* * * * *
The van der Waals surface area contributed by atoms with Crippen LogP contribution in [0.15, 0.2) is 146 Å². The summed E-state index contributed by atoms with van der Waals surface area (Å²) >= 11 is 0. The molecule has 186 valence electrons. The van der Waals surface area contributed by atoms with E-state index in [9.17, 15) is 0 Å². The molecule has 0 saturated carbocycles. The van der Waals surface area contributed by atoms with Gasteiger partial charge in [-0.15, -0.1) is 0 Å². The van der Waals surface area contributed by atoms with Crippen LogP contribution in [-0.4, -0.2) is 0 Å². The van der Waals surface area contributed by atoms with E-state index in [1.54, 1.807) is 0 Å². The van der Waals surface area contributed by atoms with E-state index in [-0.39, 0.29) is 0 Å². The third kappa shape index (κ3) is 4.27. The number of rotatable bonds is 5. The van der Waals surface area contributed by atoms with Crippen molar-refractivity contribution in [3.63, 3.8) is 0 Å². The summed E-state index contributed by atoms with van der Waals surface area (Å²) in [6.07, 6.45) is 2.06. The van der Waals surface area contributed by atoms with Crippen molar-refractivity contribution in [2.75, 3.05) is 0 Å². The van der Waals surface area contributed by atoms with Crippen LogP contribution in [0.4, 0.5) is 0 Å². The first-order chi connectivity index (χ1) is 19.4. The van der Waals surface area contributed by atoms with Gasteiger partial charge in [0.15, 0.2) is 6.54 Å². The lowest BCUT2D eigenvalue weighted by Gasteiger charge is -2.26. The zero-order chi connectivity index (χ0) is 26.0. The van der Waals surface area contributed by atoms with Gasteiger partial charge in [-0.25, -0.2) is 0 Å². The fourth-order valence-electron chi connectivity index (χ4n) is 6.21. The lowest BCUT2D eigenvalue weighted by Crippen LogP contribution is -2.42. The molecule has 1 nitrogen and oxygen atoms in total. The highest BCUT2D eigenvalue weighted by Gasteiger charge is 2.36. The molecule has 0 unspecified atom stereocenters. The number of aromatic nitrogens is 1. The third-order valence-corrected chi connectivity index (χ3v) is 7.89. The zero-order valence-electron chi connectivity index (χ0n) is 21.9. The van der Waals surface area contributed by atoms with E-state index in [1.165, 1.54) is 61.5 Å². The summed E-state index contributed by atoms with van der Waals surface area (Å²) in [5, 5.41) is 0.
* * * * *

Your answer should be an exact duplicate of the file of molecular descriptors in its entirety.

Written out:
The van der Waals surface area contributed by atoms with Crippen LogP contribution in [0.15, 0.2) is 146 Å². The summed E-state index contributed by atoms with van der Waals surface area (Å²) >= 11 is 0. The molecule has 186 valence electrons. The van der Waals surface area contributed by atoms with E-state index in [9.17, 15) is 0 Å². The molecule has 0 saturated carbocycles. The van der Waals surface area contributed by atoms with Gasteiger partial charge in [-0.15, -0.1) is 0 Å². The van der Waals surface area contributed by atoms with Crippen LogP contribution in [-0.4, -0.2) is 0 Å². The van der Waals surface area contributed by atoms with E-state index in [1.54, 1.807) is 0 Å². The van der Waals surface area contributed by atoms with E-state index in [-0.39, 0.29) is 0 Å². The third kappa shape index (κ3) is 4.27. The number of rotatable bonds is 5. The van der Waals surface area contributed by atoms with Crippen molar-refractivity contribution in [3.63, 3.8) is 0 Å². The summed E-state index contributed by atoms with van der Waals surface area (Å²) in [6.07, 6.45) is 2.06. The van der Waals surface area contributed by atoms with Crippen molar-refractivity contribution in [2.75, 3.05) is 0 Å². The van der Waals surface area contributed by atoms with Crippen LogP contribution in [0.4, 0.5) is 0 Å². The first-order chi connectivity index (χ1) is 19.4. The van der Waals surface area contributed by atoms with Gasteiger partial charge in [0.15, 0.2) is 6.54 Å². The lowest BCUT2D eigenvalue weighted by Gasteiger charge is -2.26. The zero-order chi connectivity index (χ0) is 26.0. The van der Waals surface area contributed by atoms with Gasteiger partial charge in [-0.25, -0.2) is 0 Å². The fourth-order valence-electron chi connectivity index (χ4n) is 6.21. The lowest BCUT2D eigenvalue weighted by Crippen LogP contribution is -2.42. The molecule has 1 nitrogen and oxygen atoms in total. The highest BCUT2D eigenvalue weighted by Gasteiger charge is 2.36. The molecule has 0 unspecified atom stereocenters. The number of aromatic nitrogens is 1. The third-order valence-corrected chi connectivity index (χ3v) is 7.89. The zero-order valence-electron chi connectivity index (χ0n) is 21.9. The van der Waals surface area contributed by atoms with E-state index in [1.165, 1.54) is 61.5 Å². The summed E-state index contributed by atoms with van der Waals surface area (Å²) in [5, 5.41) is 0.